Statue by John Greenshields
A testament to excess.
A crucial but neglected aspect of the history of the Monument is its patronage . As recorded on a marble slab set into the perimeter wall it was built for the local laird, Alexander Macdonald of Glenalladale, but it also became a memorial to him as he died in Edinburgh on January 1815 at the age of 28.
Previous accounts of the Monument refer to these simple facts, but within a collection of unpublished family documents there survives an extraordinary level of persona] detail about him . This detail exists because at his death he had amassed debts of over £32,000 owed to over 80 different creditors. Some of the estate debts remained uncleared 10 years later, despite the selling off of part of the lands and the renunciation by his mother of her life-rent.
The documents provide a valuable insight into Macdonald's personal life, allowing his patronage of the Monument to be characterized as the grand gesture of a flamboyant character who lived a prodigal life of unfettered consumption.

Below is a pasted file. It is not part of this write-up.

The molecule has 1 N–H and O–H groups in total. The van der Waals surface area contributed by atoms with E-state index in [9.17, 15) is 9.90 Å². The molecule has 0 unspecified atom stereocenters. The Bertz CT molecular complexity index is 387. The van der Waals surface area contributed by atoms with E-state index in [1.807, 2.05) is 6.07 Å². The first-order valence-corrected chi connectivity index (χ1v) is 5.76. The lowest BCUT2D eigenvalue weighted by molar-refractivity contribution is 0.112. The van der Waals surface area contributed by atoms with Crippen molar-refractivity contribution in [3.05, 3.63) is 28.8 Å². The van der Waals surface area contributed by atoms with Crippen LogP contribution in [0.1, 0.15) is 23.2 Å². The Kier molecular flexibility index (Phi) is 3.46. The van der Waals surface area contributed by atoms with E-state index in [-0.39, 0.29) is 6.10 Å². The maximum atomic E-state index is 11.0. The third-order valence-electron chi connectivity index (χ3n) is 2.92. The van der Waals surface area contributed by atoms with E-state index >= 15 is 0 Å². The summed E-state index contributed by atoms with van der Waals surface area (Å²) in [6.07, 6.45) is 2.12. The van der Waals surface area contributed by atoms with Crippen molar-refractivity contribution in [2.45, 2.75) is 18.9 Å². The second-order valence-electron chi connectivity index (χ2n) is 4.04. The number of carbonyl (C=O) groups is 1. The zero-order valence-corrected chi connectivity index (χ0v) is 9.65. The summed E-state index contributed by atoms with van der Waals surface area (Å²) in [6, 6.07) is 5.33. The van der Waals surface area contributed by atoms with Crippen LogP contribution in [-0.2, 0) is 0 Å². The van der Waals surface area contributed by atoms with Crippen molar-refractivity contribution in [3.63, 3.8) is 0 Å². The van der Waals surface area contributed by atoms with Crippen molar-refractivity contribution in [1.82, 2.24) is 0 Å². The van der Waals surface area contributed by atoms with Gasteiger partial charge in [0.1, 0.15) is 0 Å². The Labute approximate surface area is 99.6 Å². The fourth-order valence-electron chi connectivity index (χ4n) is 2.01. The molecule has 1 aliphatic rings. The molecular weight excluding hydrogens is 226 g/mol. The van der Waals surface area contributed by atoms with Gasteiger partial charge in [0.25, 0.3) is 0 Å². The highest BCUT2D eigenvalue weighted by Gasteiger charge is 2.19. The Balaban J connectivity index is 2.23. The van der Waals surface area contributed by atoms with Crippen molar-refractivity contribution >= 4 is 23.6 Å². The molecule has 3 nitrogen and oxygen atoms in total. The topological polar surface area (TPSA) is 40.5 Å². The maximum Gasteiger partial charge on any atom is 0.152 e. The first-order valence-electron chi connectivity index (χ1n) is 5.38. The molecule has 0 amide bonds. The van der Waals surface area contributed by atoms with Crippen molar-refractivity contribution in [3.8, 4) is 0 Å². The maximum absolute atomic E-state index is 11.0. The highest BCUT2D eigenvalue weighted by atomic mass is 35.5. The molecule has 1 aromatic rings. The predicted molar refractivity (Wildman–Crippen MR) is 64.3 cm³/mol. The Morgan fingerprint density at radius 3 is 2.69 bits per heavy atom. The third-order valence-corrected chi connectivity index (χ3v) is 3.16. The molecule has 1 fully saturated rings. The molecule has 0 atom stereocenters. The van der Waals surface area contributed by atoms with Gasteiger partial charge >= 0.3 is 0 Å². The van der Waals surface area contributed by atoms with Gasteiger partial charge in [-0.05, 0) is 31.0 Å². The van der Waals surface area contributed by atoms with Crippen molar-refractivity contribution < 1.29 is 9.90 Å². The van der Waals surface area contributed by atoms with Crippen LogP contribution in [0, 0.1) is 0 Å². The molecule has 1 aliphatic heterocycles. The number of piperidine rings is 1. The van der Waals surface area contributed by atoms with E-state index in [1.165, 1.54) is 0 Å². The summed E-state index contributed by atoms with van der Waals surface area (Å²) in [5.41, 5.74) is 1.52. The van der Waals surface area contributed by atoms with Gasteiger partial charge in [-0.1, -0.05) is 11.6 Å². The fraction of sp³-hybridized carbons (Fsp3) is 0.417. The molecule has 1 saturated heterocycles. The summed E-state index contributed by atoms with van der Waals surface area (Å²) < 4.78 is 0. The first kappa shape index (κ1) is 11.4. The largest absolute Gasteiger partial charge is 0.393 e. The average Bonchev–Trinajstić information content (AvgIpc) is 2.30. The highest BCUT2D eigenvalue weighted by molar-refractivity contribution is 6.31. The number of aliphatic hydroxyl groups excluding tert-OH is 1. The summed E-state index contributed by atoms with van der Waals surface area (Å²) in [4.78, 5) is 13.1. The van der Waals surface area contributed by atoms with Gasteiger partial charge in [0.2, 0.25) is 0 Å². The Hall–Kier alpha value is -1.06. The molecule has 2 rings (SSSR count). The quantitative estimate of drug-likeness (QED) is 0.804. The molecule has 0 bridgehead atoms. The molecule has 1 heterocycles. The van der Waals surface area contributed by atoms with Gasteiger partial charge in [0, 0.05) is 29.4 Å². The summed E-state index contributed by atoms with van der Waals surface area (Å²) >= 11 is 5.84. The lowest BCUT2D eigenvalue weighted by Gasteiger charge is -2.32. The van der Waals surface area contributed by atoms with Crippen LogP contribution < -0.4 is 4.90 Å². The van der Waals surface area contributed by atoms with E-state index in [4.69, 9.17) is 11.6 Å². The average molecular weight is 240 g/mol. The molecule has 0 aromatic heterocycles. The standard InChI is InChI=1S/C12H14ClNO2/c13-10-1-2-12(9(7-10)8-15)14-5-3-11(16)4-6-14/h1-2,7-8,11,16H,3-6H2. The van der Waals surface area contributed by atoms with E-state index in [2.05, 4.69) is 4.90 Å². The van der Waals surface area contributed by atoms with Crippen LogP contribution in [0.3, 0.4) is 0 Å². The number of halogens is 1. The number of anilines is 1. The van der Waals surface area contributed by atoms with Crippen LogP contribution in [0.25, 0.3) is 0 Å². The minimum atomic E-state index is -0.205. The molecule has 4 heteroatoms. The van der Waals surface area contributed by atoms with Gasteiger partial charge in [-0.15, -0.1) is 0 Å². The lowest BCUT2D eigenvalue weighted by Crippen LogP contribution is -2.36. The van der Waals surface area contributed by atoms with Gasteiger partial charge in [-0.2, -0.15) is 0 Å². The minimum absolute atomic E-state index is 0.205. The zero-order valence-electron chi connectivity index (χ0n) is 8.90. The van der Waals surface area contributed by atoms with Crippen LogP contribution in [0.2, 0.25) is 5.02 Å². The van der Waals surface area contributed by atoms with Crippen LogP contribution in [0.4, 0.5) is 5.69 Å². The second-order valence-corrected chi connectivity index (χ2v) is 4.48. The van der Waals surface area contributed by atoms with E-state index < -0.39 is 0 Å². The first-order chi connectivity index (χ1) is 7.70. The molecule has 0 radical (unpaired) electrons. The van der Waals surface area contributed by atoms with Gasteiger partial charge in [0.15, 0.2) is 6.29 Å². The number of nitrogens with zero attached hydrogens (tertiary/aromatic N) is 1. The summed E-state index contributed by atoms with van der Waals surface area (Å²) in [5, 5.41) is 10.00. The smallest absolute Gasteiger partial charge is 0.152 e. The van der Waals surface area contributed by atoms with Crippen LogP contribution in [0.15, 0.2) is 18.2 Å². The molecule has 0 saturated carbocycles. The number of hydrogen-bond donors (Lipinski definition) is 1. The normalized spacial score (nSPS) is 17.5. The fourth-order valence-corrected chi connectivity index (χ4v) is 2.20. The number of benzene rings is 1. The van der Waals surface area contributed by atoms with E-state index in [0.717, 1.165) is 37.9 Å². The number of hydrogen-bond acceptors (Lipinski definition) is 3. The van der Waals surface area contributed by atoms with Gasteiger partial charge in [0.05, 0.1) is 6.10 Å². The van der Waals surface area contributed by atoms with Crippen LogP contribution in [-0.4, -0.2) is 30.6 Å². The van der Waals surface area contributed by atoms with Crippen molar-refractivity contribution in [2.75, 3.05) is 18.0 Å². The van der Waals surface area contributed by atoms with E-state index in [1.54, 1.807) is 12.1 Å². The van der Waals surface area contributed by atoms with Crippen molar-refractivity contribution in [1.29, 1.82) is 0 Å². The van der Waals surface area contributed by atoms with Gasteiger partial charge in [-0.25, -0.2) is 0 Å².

In this he was very like his own chieftain, Macdonald of Clanranald, who dissipated his inheritance in London and was ultimately forced to sell off assets valued at over £200,000. Macdonald of Glenalladale bought from Clanranald the island of Shona along with Dalilea and other lands — perhaps to ensure that they remained within the Macdonald clan — thus contributing substantially to his own indebtedness.
The building and column was erected by one of the foremost Scottish architects of the first half of the 19th century, James Gillespie Graham.
The statue atop the column was carved by John Greenshields as a later addition in 1835.
Local history tells us that Greenshields had been requested to do a statue of Bonnie Prince Charlie and he believed there was a picture of the prince at Lee Castle. He set off to find the painting and when he arrived only a house-maid was available to see him. She showed him two large paintings, one of which had a fellow fully dressed in highland regalia, which he assumed was Prince Charlie and made a sketch of his appearance. That sketch was ultimately transformed into the statue. Unfortunately he had chosen the wrong picture and instead of Bonnie Prince Charlie he created and delivered a statue of Lord Lockhart of Lee.